The legislation has many other provisions relating to the regulation of automobiles and other effects of actions on state powers.
ATSDR Introduces Toxic Substances Web Portal: The Agency for Toxic Substances and Disease Registry (ATSDR) reached out recently to promote its newly redesigned Toxic Substances Web Portal. The portal is intended to provide access to the latest research and other information about how toxic substances can affect health. The portal provides four ways to search for information. More information is available online.
President Obama Issues Executive Order To Ensure Economic Growth: On January 18, 2011, President Obama issued an Executive Order requiring federal agencies to review and revise existing regulations that could hinder economic growth. The Executive Order requires federal agencies to review existing regulations to determine which could be eliminated or revised to spur economic growth. The Executive Order requires federal agencies to promote “coordination, simplification, and harmonization” of regulations through better cross-department coordination. It also requires federal agencies to submit to the Office of Information and Regulatory Affairs (OIRA), which is part of the Office of Management and Budget OMB), within 120 days a plan to review periodically existing regulations to determine whether they should be modified, streamlined, expanded, or repealed. Agencies are required to identify rules that may be “outmoded, ineffective, insufficient, or excessively burdensome.” The Executive Order encourages agencies to specify performance objectives, providing industry greater flexibility. It also encourages agencies to consider alternatives to direct regulation, such as economic incentives, whenever feasible. The January 18, 2011, Executive Order largely restates the requirements of Executive Order No. 12,866, signed in 1993 by President Bill Clinton, which required federal agencies to better coordinate regulations and provide more opportunities for public participation in the rulemaking process. A copy of the Executive Order is available online.
FDA Proposal Responds To President Obama Order: The Center for Devices and Radiological Health (CDRH) of the U.S. Food and Drug Administration (FDA) published on January 19, 2011, a “plan containing 25 actions it intends to implement during 2011 to improve the most common path to market for medical devices.” See FDA News Release, “FDA to improve most common review path for medical devices” (Jan. 19, 2011), available online. That path is the Premarket Notification, or 510(k) process, used for the bulk of medical device reviews by CDRH.
The CDRH Plan, as proposed last August, outlines proposals for more stringent regulation, particularly regarding postmarket clinical trials. The Plan was modified prior to publication and in fact is not yet complete, since CDRH is giving the Institute of Medicine time to comment on seven recommendations prior to a final decision, and CDRH is also planning a public meeting in April to get feedback on two other proposals. The reason for the changes to the Plan, and its publication prior to issuance in final, can be explained in part by an attempt to comply with an Executive Order, issued by the White House on January 18, 2011 (see related item above), and discussed in the Wall Street Journal in an Op Ed piece. The Executive Order is available online and the Wall Street Journal Op Ed piece is available online.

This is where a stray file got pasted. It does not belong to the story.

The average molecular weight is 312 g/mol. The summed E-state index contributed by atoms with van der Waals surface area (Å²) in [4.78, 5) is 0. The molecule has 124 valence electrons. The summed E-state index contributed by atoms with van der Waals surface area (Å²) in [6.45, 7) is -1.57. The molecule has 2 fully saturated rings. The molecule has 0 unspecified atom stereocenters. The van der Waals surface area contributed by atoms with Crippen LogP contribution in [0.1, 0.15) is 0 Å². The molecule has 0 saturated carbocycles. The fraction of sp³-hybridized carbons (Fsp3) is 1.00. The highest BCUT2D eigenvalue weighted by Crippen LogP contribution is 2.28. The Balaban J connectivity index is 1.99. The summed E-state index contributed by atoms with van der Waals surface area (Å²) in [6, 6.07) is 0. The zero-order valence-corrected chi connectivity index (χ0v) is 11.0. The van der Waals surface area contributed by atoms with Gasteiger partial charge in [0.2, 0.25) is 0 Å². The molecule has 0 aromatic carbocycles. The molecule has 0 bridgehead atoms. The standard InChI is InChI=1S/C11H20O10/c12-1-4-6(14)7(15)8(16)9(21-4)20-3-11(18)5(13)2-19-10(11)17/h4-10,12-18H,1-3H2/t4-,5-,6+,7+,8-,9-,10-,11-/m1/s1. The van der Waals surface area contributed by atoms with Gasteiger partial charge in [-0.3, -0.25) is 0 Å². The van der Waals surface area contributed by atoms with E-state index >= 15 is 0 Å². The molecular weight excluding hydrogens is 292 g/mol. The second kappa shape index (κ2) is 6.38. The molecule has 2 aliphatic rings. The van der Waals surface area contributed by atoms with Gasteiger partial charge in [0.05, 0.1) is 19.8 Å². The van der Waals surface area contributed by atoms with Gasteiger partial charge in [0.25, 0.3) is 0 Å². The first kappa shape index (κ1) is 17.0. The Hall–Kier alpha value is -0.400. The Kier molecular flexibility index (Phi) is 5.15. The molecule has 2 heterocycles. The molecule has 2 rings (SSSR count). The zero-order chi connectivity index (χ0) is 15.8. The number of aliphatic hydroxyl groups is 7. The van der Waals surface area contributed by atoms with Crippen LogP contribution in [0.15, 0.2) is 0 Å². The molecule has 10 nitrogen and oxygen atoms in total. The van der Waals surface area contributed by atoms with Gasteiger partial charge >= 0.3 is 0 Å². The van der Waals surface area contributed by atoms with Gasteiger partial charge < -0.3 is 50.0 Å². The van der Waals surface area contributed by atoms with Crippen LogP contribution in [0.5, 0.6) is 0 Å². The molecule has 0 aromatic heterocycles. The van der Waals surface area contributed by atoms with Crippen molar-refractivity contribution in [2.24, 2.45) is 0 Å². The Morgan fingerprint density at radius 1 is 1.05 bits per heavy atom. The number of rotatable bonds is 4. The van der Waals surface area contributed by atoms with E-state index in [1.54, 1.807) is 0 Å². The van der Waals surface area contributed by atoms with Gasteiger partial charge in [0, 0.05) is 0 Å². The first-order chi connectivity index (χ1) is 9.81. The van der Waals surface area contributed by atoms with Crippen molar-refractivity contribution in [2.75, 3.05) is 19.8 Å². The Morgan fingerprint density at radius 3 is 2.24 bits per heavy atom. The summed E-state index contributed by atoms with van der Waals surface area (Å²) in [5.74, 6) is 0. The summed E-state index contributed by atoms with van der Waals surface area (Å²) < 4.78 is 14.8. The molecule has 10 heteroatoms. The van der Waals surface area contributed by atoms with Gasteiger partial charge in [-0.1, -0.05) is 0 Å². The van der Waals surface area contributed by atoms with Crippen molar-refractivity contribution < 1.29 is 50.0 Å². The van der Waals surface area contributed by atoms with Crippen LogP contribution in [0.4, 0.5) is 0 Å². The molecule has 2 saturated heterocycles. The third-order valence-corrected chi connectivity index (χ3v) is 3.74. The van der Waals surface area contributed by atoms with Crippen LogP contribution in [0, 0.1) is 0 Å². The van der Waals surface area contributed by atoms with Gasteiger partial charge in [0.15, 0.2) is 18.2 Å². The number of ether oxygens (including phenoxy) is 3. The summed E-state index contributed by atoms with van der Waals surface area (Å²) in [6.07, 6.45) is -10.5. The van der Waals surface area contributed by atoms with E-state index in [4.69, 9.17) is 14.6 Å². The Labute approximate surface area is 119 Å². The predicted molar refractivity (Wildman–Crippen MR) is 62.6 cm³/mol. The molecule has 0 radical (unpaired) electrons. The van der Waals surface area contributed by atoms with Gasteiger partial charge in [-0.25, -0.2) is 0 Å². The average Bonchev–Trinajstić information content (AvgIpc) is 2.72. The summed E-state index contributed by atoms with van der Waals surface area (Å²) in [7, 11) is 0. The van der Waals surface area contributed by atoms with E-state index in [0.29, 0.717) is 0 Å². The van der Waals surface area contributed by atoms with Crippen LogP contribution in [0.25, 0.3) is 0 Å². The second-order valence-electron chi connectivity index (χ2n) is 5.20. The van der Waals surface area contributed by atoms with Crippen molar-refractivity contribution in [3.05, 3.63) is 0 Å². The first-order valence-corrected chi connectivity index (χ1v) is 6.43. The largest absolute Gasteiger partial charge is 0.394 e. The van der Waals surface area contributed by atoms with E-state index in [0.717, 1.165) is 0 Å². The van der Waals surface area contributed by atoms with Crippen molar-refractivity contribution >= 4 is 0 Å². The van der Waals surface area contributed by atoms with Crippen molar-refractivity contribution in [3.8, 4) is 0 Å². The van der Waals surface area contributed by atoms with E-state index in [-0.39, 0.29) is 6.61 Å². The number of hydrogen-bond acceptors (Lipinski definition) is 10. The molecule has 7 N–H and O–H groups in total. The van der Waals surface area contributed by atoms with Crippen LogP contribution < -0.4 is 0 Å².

The Executive Order provides in part:
(b) This order is supplemental to and reaffirms the principles, structures, and definitions governing contemporary regulatory review that were established in Executive Order 12866 of September 30, 1993. As stated in that Executive Order and to the extent permitted by law, each agency must, among other things: (1) propose or adopt a regulation only upon a reasoned determination that its benefits justify its costs (recognizing that some benefits and costs are difficult to quantify); (2) tailor its regulations to impose the least burden on society, consistent with obtaining regulatory objectives, taking into account, among other things, and to the extent practicable, the costs of cumulative regulations; (3) select, in choosing among alternative regulatory approaches, those approaches that maximize net benefits (including potential economic, environmental, public health and safety, and other advantages; distributive impacts; and equity); (4) to the extent feasible, specify performance objectives, rather than specifying the behavior or manner of compliance that regulated entities must adopt; and (5) identify and assess available alternatives to direct regulation, including providing economic incentives to encourage the desired behavior, such as user fees or marketable permits, or providing information upon which choices can be made by the public.
The revised CDRH Plan seemingly would do just that. In its News Release, CDRH highlights three of the proposals that should make it easier for industry to get products to market and protect jobs:
- Streamlining the “de novo” review process for certain innovative, lower-risk medical devices;
- Clarifying when clinical data should be submitted in a premarket submission, guidance that will increase the efficiency and transparency of the review process; and